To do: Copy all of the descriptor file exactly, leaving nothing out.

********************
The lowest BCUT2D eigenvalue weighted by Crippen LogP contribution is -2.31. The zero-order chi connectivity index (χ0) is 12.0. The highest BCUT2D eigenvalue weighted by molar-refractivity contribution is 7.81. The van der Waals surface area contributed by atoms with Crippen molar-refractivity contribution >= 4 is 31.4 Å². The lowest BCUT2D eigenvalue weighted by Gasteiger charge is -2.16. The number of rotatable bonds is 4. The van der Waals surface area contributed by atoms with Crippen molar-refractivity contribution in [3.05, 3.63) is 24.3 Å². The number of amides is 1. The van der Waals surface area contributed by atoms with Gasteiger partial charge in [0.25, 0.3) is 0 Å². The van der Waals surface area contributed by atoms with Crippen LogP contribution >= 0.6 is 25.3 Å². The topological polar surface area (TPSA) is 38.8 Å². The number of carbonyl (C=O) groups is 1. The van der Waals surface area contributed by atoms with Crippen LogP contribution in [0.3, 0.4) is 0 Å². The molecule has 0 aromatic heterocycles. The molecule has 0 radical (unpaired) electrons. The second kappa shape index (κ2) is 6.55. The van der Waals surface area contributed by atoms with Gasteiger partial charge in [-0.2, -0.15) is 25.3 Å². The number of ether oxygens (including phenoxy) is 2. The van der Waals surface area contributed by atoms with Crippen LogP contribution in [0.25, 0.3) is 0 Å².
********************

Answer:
The lowest BCUT2D eigenvalue weighted by Crippen LogP contribution is -2.31. The zero-order chi connectivity index (χ0) is 12.0. The highest BCUT2D eigenvalue weighted by molar-refractivity contribution is 7.81. The van der Waals surface area contributed by atoms with Crippen molar-refractivity contribution >= 4 is 31.4 Å². The lowest BCUT2D eigenvalue weighted by Gasteiger charge is -2.16. The number of rotatable bonds is 4. The van der Waals surface area contributed by atoms with Crippen molar-refractivity contribution in [3.05, 3.63) is 24.3 Å². The number of amides is 1. The van der Waals surface area contributed by atoms with Gasteiger partial charge in [0.25, 0.3) is 0 Å². The van der Waals surface area contributed by atoms with Crippen LogP contribution >= 0.6 is 25.3 Å². The topological polar surface area (TPSA) is 38.8 Å². The number of carbonyl (C=O) groups is 1. The van der Waals surface area contributed by atoms with Crippen LogP contribution in [0.3, 0.4) is 0 Å². The molecule has 0 aromatic heterocycles. The molecule has 0 radical (unpaired) electrons. The second kappa shape index (κ2) is 6.55. The van der Waals surface area contributed by atoms with Gasteiger partial charge in [-0.2, -0.15) is 25.3 Å². The number of ether oxygens (including phenoxy) is 2. The van der Waals surface area contributed by atoms with Crippen LogP contribution in [0.25, 0.3) is 0 Å².